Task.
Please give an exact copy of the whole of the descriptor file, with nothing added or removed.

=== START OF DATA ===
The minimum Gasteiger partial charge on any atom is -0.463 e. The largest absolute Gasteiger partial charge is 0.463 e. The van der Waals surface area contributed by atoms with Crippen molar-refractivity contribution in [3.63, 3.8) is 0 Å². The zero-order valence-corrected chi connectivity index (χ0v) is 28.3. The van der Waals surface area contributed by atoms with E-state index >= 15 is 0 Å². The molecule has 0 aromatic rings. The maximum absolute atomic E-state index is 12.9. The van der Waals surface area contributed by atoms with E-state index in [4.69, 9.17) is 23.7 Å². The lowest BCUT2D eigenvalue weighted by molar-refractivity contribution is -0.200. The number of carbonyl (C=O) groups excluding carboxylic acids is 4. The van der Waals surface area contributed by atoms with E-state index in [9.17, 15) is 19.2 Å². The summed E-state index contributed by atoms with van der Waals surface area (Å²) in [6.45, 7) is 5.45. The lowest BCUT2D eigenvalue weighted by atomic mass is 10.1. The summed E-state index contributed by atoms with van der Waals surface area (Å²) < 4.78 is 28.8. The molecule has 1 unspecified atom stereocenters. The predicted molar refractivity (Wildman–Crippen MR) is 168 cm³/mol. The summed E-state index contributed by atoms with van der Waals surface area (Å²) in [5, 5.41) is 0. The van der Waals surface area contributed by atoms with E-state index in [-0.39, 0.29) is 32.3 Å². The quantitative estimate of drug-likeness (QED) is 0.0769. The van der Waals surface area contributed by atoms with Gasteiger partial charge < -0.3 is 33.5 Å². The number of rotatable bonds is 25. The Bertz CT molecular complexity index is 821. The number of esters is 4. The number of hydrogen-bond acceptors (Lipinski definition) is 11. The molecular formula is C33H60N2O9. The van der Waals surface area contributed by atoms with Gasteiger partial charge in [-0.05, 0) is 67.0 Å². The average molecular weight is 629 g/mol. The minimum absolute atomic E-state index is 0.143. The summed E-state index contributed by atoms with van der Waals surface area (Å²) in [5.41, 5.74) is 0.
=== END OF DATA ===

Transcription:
The minimum Gasteiger partial charge on any atom is -0.463 e. The largest absolute Gasteiger partial charge is 0.463 e. The van der Waals surface area contributed by atoms with Crippen molar-refractivity contribution in [3.63, 3.8) is 0 Å². The zero-order valence-corrected chi connectivity index (χ0v) is 28.3. The van der Waals surface area contributed by atoms with E-state index >= 15 is 0 Å². The molecule has 0 aromatic rings. The maximum absolute atomic E-state index is 12.9. The van der Waals surface area contributed by atoms with E-state index in [4.69, 9.17) is 23.7 Å². The lowest BCUT2D eigenvalue weighted by molar-refractivity contribution is -0.200. The number of carbonyl (C=O) groups excluding carboxylic acids is 4. The van der Waals surface area contributed by atoms with E-state index in [9.17, 15) is 19.2 Å². The summed E-state index contributed by atoms with van der Waals surface area (Å²) in [6.45, 7) is 5.45. The lowest BCUT2D eigenvalue weighted by atomic mass is 10.1. The summed E-state index contributed by atoms with van der Waals surface area (Å²) < 4.78 is 28.8. The molecule has 1 unspecified atom stereocenters. The predicted molar refractivity (Wildman–Crippen MR) is 168 cm³/mol. The summed E-state index contributed by atoms with van der Waals surface area (Å²) in [5, 5.41) is 0. The van der Waals surface area contributed by atoms with E-state index in [-0.39, 0.29) is 32.3 Å². The quantitative estimate of drug-likeness (QED) is 0.0769. The van der Waals surface area contributed by atoms with Gasteiger partial charge < -0.3 is 33.5 Å². The number of rotatable bonds is 25. The Bertz CT molecular complexity index is 821. The number of esters is 4. The number of hydrogen-bond acceptors (Lipinski definition) is 11. The molecular formula is C33H60N2O9. The van der Waals surface area contributed by atoms with Gasteiger partial charge in [-0.05, 0) is 67.0 Å². The average molecular weight is 629 g/mol. The minimum absolute atomic E-state index is 0.143. The summed E-state index contributed by atoms with van der Waals surface area (Å²) in [5.41, 5.74) is 0.